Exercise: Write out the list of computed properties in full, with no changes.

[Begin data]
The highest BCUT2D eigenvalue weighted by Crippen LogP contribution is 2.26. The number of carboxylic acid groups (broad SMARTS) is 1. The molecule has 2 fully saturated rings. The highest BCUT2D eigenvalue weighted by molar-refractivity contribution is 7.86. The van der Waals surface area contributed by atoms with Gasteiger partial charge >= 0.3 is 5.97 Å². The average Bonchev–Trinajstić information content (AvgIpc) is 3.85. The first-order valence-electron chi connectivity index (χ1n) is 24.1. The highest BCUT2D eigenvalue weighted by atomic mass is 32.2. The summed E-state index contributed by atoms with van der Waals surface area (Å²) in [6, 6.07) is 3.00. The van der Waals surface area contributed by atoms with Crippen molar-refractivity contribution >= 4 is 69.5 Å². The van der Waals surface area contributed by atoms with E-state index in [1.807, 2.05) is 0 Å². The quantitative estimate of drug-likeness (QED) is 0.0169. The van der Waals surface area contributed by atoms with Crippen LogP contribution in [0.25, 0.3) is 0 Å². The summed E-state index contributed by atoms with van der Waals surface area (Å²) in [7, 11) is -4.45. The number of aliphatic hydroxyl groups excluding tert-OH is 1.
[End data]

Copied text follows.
The highest BCUT2D eigenvalue weighted by Crippen LogP contribution is 2.26. The number of carboxylic acid groups (broad SMARTS) is 1. The molecule has 2 fully saturated rings. The highest BCUT2D eigenvalue weighted by molar-refractivity contribution is 7.86. The van der Waals surface area contributed by atoms with Gasteiger partial charge >= 0.3 is 5.97 Å². The average Bonchev–Trinajstić information content (AvgIpc) is 3.85. The first-order valence-electron chi connectivity index (χ1n) is 24.1. The highest BCUT2D eigenvalue weighted by atomic mass is 32.2. The summed E-state index contributed by atoms with van der Waals surface area (Å²) in [6, 6.07) is 3.00. The van der Waals surface area contributed by atoms with Crippen molar-refractivity contribution >= 4 is 69.5 Å². The van der Waals surface area contributed by atoms with E-state index in [1.807, 2.05) is 0 Å². The quantitative estimate of drug-likeness (QED) is 0.0169. The van der Waals surface area contributed by atoms with Crippen LogP contribution in [0.25, 0.3) is 0 Å². The summed E-state index contributed by atoms with van der Waals surface area (Å²) in [7, 11) is -4.45. The number of aliphatic hydroxyl groups excluding tert-OH is 1.